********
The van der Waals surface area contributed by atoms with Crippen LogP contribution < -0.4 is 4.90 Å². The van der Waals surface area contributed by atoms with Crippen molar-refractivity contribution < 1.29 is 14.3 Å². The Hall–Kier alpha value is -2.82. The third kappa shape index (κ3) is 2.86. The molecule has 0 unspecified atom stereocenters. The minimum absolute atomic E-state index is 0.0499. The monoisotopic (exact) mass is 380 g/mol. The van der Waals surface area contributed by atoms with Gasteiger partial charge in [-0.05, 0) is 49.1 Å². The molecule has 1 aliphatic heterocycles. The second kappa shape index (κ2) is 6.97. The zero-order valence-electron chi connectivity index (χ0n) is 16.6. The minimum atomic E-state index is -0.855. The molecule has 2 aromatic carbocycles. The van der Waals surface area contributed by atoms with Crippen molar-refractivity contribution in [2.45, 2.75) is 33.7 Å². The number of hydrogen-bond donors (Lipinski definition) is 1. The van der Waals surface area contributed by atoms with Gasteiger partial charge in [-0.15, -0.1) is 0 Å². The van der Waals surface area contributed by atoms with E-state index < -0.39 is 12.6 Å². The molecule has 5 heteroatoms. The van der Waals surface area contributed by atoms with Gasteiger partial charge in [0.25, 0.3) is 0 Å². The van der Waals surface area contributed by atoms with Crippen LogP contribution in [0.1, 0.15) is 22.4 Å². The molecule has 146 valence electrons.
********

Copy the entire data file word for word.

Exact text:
The van der Waals surface area contributed by atoms with Crippen LogP contribution < -0.4 is 4.90 Å². The van der Waals surface area contributed by atoms with Crippen molar-refractivity contribution < 1.29 is 14.3 Å². The Hall–Kier alpha value is -2.82. The third kappa shape index (κ3) is 2.86. The molecule has 0 unspecified atom stereocenters. The minimum absolute atomic E-state index is 0.0499. The monoisotopic (exact) mass is 380 g/mol. The van der Waals surface area contributed by atoms with Gasteiger partial charge in [-0.05, 0) is 49.1 Å². The molecule has 1 aliphatic heterocycles. The second kappa shape index (κ2) is 6.97. The zero-order valence-electron chi connectivity index (χ0n) is 16.6. The minimum atomic E-state index is -0.855. The molecule has 2 aromatic carbocycles. The van der Waals surface area contributed by atoms with Crippen molar-refractivity contribution in [2.45, 2.75) is 33.7 Å². The number of hydrogen-bond donors (Lipinski definition) is 1. The van der Waals surface area contributed by atoms with Gasteiger partial charge in [-0.15, -0.1) is 0 Å². The van der Waals surface area contributed by atoms with E-state index < -0.39 is 12.6 Å². The molecule has 5 heteroatoms. The van der Waals surface area contributed by atoms with Gasteiger partial charge in [0.25, 0.3) is 0 Å². The van der Waals surface area contributed by atoms with Crippen LogP contribution in [0.1, 0.15) is 22.4 Å². The molecule has 146 valence electrons.